IG to IRS: Expand secure messaging or drop it

IG to IRS: Expand secure messaging or drop it

The IRS has a program that can protect taxpayers' sensitive financial data when agency employees share it via e-mail; the problem is not all employees use the encrypted messaging, a new inspector general report says.

As of last fall, two years after the agency began its Secure Messaging program, only 76 percent of the IRS' 82,000 e-mail mailboxes had been enrolled, the audit from the Treasury Department IG for tax administration found. Both the sender and recipient of an e-mail must use the encryption service for it to work.

'Even those enrolled in the program are not using it consistently,' said Pamela Gardiner, deputy IG for audit on the tax administration team. The IG reviewed e-mail exchanges that took place from April to September.

Secure Messaging incurs additional administration costs and demands more of the IRS' telecommunications and computer storage systems. The IG recommended the agency weigh the costs and benefits of continuing the program. If the IRS decides it should keep the program, it needs to make sure all employees who send sensitive data enroll in Secure Messaging, the report concluded.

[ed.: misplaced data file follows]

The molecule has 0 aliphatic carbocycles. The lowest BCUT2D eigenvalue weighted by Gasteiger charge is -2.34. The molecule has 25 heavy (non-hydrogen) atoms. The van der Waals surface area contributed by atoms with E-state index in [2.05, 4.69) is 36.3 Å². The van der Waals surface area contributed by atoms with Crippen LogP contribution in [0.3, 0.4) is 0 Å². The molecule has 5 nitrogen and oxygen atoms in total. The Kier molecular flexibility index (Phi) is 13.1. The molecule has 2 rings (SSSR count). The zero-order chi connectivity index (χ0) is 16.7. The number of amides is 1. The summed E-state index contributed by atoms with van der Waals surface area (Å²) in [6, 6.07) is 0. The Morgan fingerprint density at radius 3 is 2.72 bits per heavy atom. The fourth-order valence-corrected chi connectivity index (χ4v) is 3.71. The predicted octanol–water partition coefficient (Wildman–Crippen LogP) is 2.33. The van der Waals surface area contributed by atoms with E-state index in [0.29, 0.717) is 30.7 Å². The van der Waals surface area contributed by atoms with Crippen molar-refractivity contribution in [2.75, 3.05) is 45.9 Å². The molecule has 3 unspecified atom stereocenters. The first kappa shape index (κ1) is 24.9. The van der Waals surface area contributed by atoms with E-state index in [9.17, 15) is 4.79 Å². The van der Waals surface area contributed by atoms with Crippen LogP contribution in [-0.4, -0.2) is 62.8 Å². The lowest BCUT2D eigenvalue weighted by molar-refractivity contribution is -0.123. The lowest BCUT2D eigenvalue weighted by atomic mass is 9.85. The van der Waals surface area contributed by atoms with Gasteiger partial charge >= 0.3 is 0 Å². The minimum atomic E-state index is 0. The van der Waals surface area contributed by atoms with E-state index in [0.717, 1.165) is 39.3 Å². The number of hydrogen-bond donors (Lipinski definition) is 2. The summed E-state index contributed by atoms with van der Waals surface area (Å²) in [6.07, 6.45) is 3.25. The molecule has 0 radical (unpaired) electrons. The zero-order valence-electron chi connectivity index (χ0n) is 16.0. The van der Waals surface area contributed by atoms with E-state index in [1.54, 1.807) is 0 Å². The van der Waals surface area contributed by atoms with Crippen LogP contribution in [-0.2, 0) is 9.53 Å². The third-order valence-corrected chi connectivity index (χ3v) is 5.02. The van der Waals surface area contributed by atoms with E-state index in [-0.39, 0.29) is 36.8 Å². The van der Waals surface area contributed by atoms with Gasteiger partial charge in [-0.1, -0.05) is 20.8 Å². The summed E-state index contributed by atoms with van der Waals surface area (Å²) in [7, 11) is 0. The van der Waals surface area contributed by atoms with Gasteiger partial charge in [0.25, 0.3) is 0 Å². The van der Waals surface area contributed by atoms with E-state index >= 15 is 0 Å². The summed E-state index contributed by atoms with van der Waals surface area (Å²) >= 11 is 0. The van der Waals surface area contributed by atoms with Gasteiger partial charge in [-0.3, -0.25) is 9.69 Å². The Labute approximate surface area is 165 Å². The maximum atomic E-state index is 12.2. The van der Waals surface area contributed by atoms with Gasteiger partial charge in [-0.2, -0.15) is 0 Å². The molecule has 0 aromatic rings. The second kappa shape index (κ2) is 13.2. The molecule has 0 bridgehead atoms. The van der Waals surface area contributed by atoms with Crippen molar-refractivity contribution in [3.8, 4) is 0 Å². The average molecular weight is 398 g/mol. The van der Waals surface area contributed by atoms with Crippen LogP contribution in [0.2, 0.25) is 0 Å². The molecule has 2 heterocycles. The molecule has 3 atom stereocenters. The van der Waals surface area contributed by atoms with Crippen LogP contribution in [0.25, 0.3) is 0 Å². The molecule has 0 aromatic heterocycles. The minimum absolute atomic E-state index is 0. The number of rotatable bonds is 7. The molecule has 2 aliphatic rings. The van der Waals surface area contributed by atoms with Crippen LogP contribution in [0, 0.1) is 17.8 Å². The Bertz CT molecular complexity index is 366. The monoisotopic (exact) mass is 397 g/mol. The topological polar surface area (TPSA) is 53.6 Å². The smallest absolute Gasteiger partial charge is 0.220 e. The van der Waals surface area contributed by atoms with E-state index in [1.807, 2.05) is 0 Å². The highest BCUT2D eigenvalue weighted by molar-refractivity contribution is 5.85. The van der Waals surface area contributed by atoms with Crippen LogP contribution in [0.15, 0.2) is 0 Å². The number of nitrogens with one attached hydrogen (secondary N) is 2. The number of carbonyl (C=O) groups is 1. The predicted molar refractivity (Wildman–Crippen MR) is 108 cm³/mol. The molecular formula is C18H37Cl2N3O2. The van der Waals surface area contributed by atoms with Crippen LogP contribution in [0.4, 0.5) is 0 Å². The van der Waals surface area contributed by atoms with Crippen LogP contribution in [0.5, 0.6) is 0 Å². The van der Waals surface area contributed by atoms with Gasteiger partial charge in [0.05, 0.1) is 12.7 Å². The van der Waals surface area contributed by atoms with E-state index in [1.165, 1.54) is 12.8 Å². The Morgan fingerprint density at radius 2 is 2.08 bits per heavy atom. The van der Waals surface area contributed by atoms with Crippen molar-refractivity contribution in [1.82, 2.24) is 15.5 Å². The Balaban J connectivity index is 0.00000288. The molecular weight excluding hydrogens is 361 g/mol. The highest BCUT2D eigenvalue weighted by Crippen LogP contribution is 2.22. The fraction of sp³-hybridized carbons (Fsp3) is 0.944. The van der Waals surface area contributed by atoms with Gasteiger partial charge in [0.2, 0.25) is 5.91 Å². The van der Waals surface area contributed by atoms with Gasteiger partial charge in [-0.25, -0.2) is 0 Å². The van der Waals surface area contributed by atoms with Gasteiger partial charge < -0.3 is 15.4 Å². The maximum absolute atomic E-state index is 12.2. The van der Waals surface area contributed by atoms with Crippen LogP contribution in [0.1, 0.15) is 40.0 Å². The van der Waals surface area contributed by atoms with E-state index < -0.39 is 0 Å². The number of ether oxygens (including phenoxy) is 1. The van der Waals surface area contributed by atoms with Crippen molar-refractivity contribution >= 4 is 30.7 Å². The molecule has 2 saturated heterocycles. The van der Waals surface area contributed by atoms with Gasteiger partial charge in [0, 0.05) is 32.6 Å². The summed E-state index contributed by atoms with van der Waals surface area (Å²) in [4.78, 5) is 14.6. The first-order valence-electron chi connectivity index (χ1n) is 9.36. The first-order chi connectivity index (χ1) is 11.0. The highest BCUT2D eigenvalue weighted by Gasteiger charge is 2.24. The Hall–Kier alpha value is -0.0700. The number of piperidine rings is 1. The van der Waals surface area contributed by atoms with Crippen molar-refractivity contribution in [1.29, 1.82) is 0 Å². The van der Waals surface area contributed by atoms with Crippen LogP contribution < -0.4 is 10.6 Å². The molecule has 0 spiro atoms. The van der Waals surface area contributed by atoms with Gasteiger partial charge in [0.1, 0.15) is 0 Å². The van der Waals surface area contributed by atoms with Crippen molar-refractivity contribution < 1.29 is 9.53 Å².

CIO Todd Grams said the agency has no choice but to continue with the program. He cited a mandate in Homeland Security Presidential Directive 12 that requires all agencies to develop common identification standards. 'While this directive does not specifically speak to messaging authentication and signing, it does mandate that all government agencies migrate to logical access controls based on public-key infrastructure technology in the near term,' he said.

The IRS ultimately plans to replace its Secure Messaging program with PKI for infrastructure authentication, he said. The audit, however, concluded that the presidential directive has no effect on the IRS' Secure Messaging effort.

Grams said the IRS would do more to educate employees about Secure Messaging and require managers to review employees' use to ensure compliance.

About the Author

Mary Mosquera is a reporter for Federal Computer Week.

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